New York Burning: Liberty, Slavery, and Conspiracy in Eighteenth-Century Manhattan

New York Burning Liberty Slavery and Conspiracy in Eighteenth Century Manhattan Pulitzer Prize FinalistAnisfield Wolf Award WinnerOver a frigid few weeks in the winter of ten fires blazed across Manhattan With each new fire panicked whites saw evidence of a slave uprising

  • Title: New York Burning: Liberty, Slavery, and Conspiracy in Eighteenth-Century Manhattan
  • Author: Jill Lepore
  • ISBN: 9781400032266
  • Page: 308
  • Format: Paperback
  • Pulitzer Prize FinalistAnisfield Wolf Award WinnerOver a frigid few weeks in the winter of 1741, ten fires blazed across Manhattan With each new fire, panicked whites saw evidence of a slave uprising In the end, thirteen black men were burned at the stake, seventeen were hanged and than one hundred black men and women were thrown into a dungeon beneath City HalPulitzer Prize FinalistAnisfield Wolf Award WinnerOver a frigid few weeks in the winter of 1741, ten fires blazed across Manhattan With each new fire, panicked whites saw evidence of a slave uprising In the end, thirteen black men were burned at the stake, seventeen were hanged and than one hundred black men and women were thrown into a dungeon beneath City Hall In New York Burning, Bancroft Prize winning historian Jill Lepore recounts these dramatic events, re creating, with path breaking research, the nascent New York of the seventeenth century Even then, the city was a rich mosaic of cultures, communities and colors, with slaves making up a full one fifth of the population Exploring the political and social climate of the times, Lepore dramatically shows how, in a city rife with state intrigue and terror, the threat of black rebellion united the white political pluralities in a frenzy of racial fear and violence.

    One thought on “New York Burning: Liberty, Slavery, and Conspiracy in Eighteenth-Century Manhattan”

    1. This book should have been really good- a history of a forgotten event revolving around politics and race in colonial New York City and it was a Pulitzer Prize finalist (according to the sticker on the front). However, the narrative was really hard to follow. The author skipped around in time a lot both within chapters and between them. Combined with a lot of names to keep track of, it made following the story really hard to follow. She also ends the book on a downer with the politically charged [...]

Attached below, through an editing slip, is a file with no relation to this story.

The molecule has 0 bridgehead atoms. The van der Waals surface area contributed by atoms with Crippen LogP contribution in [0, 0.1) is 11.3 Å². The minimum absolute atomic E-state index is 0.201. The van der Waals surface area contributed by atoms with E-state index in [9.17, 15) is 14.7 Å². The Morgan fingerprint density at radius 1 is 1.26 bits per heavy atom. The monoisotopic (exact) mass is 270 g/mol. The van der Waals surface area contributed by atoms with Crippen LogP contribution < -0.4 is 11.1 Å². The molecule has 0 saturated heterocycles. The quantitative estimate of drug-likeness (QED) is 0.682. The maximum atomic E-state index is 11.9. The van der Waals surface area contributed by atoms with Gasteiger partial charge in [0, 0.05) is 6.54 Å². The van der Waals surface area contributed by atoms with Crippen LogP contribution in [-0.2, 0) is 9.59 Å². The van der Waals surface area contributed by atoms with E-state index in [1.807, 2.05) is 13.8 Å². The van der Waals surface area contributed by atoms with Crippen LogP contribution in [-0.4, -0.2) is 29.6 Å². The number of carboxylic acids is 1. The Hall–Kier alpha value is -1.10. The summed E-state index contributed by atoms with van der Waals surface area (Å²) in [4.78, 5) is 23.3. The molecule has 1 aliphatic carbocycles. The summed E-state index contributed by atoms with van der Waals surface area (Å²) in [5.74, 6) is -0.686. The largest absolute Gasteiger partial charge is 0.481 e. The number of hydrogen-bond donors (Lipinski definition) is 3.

2. I didn't like this as well as Lepore's The Name of War, but it's a worthwhile read. Lepore addresses two huge issues that don't get taught about American history. First, slavery as an institution thrived in all of the American colonies (later states), not just the Southern US. In the 1700s, New York City had more slaves per capita (20%) than any other eastern seaboard colony except Charleston. Second, when we talk about the revolutionary heritage of the US, we ignore the fact that slaves played [...]

    3. This is a superb book, but make no mistake, it is serious historical research and not easy reading.(The basis for my 4 star rating is the quality and depth of the research and not necessarily readability.) For the uninformed (as I was), the book focuses on the aftermath of a series of fires that occurred in the mid-1700's in New York City that sparked a much greater emotional fire of fear, suspicion, and racism that ultimately resulted in the torturous execution of dozens of people, most of whom [...]

    4. Lepore offers a well-researched reconstruction of the alleged conspiracy of the 1741 arsons in New York. Is this an important book? I imagine so. Is it a “good read”? Not necessarily. Her narrative and style of writing is commendable – having to sift through, quote from, and reinterpret the Ye Olde cruddy English syntax of the day. Necessarily relying on the printed Journal produced by Daniel Horsmanden – a lawyer in charge of the trials – she, and thus we, get exposure to such run-on [...]

    5. Parts were very interesting and intriguing, but other parts were rather dry. If you are someone who likes to study 17th and 18th America, this would be a good read for you.

    6. As I listened to the narrative, a couple of points kept hitting me, some regarding the writing and the history itself, and some regarding the reader. The reader on several occasions mispronounced words, or pronounced them in such a way that the audio reader has no idea what they are. Another issue I had with the reader is the occasional lapse into pretentiousness, where she added a bit of a snobbery with huh-white instead of white. I also never determined if a certain name was Newsome or Newshum [...]

    7. In New York Burning, Jill Lepore traces the history of the slave rebellion in New York City in 1741 and argues that New Yorkers’ fears of slave conspiracies functioned as a sort of shadow political party, checking the actions and power of legitimate politicians and courts. This is not so much about the conspiracy itself (which may not have existed, or may have been greatly exaggerated), but the investigation and legal consequences, which resulted in a number of black men and women being execut [...]

    8. The history is terrific, vivid and filled with the complexity of 1741 New York - a small place with many tensions. Reading the author's notes in the Appendices and Footnotes allows you to follow how she developed her data and used current technology (databases, Arc Info) to assist in tracing patterns of residents and activities in the city. She also writes about comparing sources (i.e "Horsmanden's Journal", with data derived from census and tax lists, letters and other reports.) It gives fascin [...]